7 Tips On How To Forgive And Forget
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Did you forgive yourself yet for that time you asked that woman when her baby was due? She gave you an out by asking you to repeat what you said but you completely ignored all the flashing signs that were up in neon.
Your partner was frantically shooting you “Please stop talking now” looks but you thought he’d just had a chew on the sour piece of lime in his Corona. So, in you ploughed and asked again in a very loud clear voice just in case she didn’t hear you again. At that point, the whole restaurant went silent!
And of course, she wasn’t pregnant.
Do you regret that? Oh, wait that was me. I have never ever asked another woman that question! And yes, I regret it.
These things happen although I seem to have more than my share of them!
It is often so hard to forgive yourself for these slip-ups, or huge ‘feckin’ gaffs as in my case. We go over and over them in our head and wonder what we should have done differently? Um, shut-up maybe.
We forgive others so much easier. Friends, family even strangers.
Not forgiving yourself can cause health problems some of which can be serious.
While the situation I outlined above is probably not something you would dwell on for long due its total lack of seriousness there may be more consequential incidents that you play over and over in your mind.
Learning how to forgive yourself and give yourself permission to move on from mistakes is important. Your goal is for specific situations to no longer cause you negative emotions such as pain, anger and resentment. Here are some tips for forgiving yourself so that you can move on with your life and start to love yourself in the way you deserve.
Release negative emotions
Release negative emotions. Guilt, shame, disliking yourself will all hold you back from forgiving yourself.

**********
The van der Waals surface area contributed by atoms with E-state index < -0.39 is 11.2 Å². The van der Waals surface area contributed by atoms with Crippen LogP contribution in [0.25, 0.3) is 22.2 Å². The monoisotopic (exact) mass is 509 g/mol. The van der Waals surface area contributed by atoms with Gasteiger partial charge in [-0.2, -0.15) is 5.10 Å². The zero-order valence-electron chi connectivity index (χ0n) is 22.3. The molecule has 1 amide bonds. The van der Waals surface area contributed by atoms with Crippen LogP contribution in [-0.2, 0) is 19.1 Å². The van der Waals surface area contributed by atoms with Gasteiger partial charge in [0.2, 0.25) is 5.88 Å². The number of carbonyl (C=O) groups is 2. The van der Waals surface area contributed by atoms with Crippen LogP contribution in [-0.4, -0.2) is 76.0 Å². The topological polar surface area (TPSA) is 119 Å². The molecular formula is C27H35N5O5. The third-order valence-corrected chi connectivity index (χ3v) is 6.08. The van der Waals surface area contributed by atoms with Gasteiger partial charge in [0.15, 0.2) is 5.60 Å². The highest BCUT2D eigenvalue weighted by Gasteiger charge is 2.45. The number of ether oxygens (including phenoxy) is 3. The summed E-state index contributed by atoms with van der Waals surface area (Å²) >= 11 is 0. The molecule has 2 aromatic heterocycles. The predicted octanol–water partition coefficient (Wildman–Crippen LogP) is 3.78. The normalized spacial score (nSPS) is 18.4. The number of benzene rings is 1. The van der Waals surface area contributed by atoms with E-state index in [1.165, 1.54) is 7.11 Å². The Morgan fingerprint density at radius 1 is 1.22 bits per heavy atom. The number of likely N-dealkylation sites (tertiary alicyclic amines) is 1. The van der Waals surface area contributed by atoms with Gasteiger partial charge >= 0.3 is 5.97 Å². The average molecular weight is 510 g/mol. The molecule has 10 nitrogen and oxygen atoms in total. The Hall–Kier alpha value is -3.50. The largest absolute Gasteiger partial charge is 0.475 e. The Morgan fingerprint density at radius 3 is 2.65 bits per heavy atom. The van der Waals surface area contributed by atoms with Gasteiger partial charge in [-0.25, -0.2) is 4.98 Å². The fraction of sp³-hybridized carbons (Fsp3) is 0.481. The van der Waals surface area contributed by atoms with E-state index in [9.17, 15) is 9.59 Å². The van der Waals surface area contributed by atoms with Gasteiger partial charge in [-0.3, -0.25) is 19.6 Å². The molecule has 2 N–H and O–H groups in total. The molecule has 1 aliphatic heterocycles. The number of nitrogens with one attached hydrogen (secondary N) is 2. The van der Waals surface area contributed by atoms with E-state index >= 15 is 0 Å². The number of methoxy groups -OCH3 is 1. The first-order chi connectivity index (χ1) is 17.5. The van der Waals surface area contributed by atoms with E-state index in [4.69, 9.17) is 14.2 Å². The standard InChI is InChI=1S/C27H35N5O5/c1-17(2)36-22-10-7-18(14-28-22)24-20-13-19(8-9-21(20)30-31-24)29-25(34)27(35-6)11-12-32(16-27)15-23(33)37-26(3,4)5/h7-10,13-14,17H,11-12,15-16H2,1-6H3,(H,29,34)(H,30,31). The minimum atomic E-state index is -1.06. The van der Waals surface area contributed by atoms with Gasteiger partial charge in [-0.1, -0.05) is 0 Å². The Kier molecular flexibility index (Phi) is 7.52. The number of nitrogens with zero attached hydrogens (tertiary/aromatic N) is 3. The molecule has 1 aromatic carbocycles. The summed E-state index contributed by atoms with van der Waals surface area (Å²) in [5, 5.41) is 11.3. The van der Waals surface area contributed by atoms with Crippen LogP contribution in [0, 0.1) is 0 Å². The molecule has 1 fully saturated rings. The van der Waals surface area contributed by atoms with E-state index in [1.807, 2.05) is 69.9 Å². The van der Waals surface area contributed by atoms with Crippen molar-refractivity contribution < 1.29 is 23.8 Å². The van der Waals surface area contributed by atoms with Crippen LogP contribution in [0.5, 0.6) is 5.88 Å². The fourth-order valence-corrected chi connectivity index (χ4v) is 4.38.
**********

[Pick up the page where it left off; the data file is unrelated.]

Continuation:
Accept that you’re not perfect
None of us is perfect, we all make mistakes. You didn’t intentionally set out to hurt someone or yourself through your actions, or non-actions.
Your mistakes aren’t ‘proof’ of your failings and they don’t make you a bad person. If you can see mistakes as an opportunity to learn and grow that’s a good thing.
It’s okay to let the memory go
Are you still holding onto those images of what happened and running that reel when you feel like you need a dose of regret? This could be one reason why you’re struggling to forgive yourself.
That doesn’t make it helpful though! Reliving the situation fools your brain into believing that it is happening again and that sets off the stress response. It can also mean that you define yourself through the situation, rather than accepting that it happened and moving on.
It’s not about forgetting what happened. Instead, you want to acknowledge that your actions may have had repercussions but to not beat yourself up about them.
Flip the situation around
This is gold! If a friend told you she went through the exact same thing what would you tell them? Chances are you would do everything in your power to let them know that it is okay. Why shouldn’t you be allowed that same assurance?
Get a different perspective
Talk about the situation with a friend. They have enough distance to see things in a way that maybe you can’t.
Learn from what happened
Immediately after the incident think about what you could have done differently. Learn from your mistakes.
If, however, it was something that happened years ago then best to let that shit go.
Work on self-love
Love is a strong factor in our ability to forgive. The opposite can be true too – if you don’t love yourself you will have a tougher time forgiving. Acceptance of yourself will make it much easier to forgive yourself and others.
Is there something you wish had gone differently that you replay over and over in your mind?